But no, this government says, "The cupboard is bare. We've got to go to Ottawa and look for more revenue." Yet you have revenue sources there and you forgo them. You say, "We'll allow the most profitable corporations to have further tax reductions," while we have people who are going blind in Ontario. That's wrong, and I think it is a good example of the mean-spiritedness of this government. You should be taking care of the most vulnerable people. While you and I could maybe afford that treatment, many people whom we represent can't. We've got to be caring and look out for those people, because that's what we're sent here to do. The big shots and the people who make the big wages can speak for themselves in society. I think we're here to represent the people who can't speak for themselves and can't take care of themselves and need that help. That's what government's for and that's what we should be doing in this community of the Legislature: protecting those people who need that help.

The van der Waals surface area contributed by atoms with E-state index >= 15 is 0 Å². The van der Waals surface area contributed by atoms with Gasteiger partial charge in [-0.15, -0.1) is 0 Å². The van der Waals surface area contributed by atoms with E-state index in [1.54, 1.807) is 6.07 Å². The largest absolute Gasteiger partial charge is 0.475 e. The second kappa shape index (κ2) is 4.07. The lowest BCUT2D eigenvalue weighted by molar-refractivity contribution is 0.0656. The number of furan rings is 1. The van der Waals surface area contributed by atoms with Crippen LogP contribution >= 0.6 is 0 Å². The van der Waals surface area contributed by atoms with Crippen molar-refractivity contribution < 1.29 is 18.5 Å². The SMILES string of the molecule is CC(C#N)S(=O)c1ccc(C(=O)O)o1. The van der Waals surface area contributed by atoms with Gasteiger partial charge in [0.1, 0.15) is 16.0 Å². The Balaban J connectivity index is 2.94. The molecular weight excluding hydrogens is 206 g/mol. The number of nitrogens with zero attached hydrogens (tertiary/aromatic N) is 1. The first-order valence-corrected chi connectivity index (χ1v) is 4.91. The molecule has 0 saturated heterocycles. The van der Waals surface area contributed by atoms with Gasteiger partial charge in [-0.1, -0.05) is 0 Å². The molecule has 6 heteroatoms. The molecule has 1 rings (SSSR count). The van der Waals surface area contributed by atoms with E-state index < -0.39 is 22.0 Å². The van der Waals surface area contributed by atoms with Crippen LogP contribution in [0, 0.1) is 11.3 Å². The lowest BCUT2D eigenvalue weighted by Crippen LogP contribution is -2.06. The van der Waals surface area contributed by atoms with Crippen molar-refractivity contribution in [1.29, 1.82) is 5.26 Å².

Mr Marchese: I congratulate my friend from Niagara Centre for his speech. He speaks with vigour each and every time in defence not of those who have but of those who do not have, because that's what our role as New Democrats is all about. He knows, as all New Democrats know, that the market doesn't work for everybody. Some people fail; they fall through the cracks. So he argues that the role of government is so critical in defence of those whom this government is leaving behind. That's what's most important about what the member for Niagara Centre says each and every time.

He added that this subject is so important that it's wrong for the government to introduce a strangulation motion on debate on this very important subject. We look forward to the debate of the Tories to defend their policies, as I look forward to the Liberals in the next few moments to see whether they too will oppose your policies as vigorously as we do.

I say to the Tories, if you have the fortitude you'll stand up and defend your policies. Don't you strangulate debate tonight by shying away from the debate. Show the people of Ontario that you can defend what you have introduced in this place and that you won't run away from it, hiding behind the closure motion you've introduced, that you won't run away tonight by not debating this bill. Show us you can do that. And I look eagerly toward the Liberal Party member who is here to see whether or not he will take his 20 minutes and debate this bill.